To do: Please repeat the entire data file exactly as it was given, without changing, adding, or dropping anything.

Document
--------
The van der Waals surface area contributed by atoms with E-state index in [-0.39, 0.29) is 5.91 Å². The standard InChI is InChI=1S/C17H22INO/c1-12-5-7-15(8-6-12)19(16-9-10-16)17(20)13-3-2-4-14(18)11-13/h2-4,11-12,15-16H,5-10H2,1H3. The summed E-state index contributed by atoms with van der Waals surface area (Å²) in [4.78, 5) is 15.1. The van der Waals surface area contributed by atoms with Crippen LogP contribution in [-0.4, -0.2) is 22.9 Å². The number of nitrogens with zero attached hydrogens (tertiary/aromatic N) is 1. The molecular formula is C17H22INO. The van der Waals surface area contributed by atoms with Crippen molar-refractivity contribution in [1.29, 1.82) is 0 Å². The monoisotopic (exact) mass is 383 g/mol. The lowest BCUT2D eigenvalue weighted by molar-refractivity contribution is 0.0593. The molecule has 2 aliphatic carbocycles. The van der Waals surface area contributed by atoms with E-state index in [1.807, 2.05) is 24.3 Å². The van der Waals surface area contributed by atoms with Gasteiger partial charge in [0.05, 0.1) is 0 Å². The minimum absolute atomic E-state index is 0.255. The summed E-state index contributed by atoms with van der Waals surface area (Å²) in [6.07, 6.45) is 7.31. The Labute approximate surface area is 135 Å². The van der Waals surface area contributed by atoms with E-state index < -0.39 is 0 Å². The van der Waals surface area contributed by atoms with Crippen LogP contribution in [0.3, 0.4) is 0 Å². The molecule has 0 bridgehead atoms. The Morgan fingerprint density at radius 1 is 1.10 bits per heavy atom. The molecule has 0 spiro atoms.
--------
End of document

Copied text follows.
The van der Waals surface area contributed by atoms with E-state index in [-0.39, 0.29) is 5.91 Å². The standard InChI is InChI=1S/C17H22INO/c1-12-5-7-15(8-6-12)19(16-9-10-16)17(20)13-3-2-4-14(18)11-13/h2-4,11-12,15-16H,5-10H2,1H3. The summed E-state index contributed by atoms with van der Waals surface area (Å²) in [4.78, 5) is 15.1. The van der Waals surface area contributed by atoms with Crippen LogP contribution in [-0.4, -0.2) is 22.9 Å². The number of nitrogens with zero attached hydrogens (tertiary/aromatic N) is 1. The molecular formula is C17H22INO. The van der Waals surface area contributed by atoms with Crippen molar-refractivity contribution in [1.29, 1.82) is 0 Å². The monoisotopic (exact) mass is 383 g/mol. The lowest BCUT2D eigenvalue weighted by molar-refractivity contribution is 0.0593. The molecule has 2 aliphatic carbocycles. The van der Waals surface area contributed by atoms with E-state index in [1.807, 2.05) is 24.3 Å². The van der Waals surface area contributed by atoms with Gasteiger partial charge in [0.05, 0.1) is 0 Å². The minimum absolute atomic E-state index is 0.255. The summed E-state index contributed by atoms with van der Waals surface area (Å²) in [6.07, 6.45) is 7.31. The Labute approximate surface area is 135 Å². The van der Waals surface area contributed by atoms with E-state index < -0.39 is 0 Å². The van der Waals surface area contributed by atoms with Crippen LogP contribution in [0.3, 0.4) is 0 Å². The molecule has 0 bridgehead atoms. The Morgan fingerprint density at radius 1 is 1.10 bits per heavy atom. The molecule has 0 spiro atoms.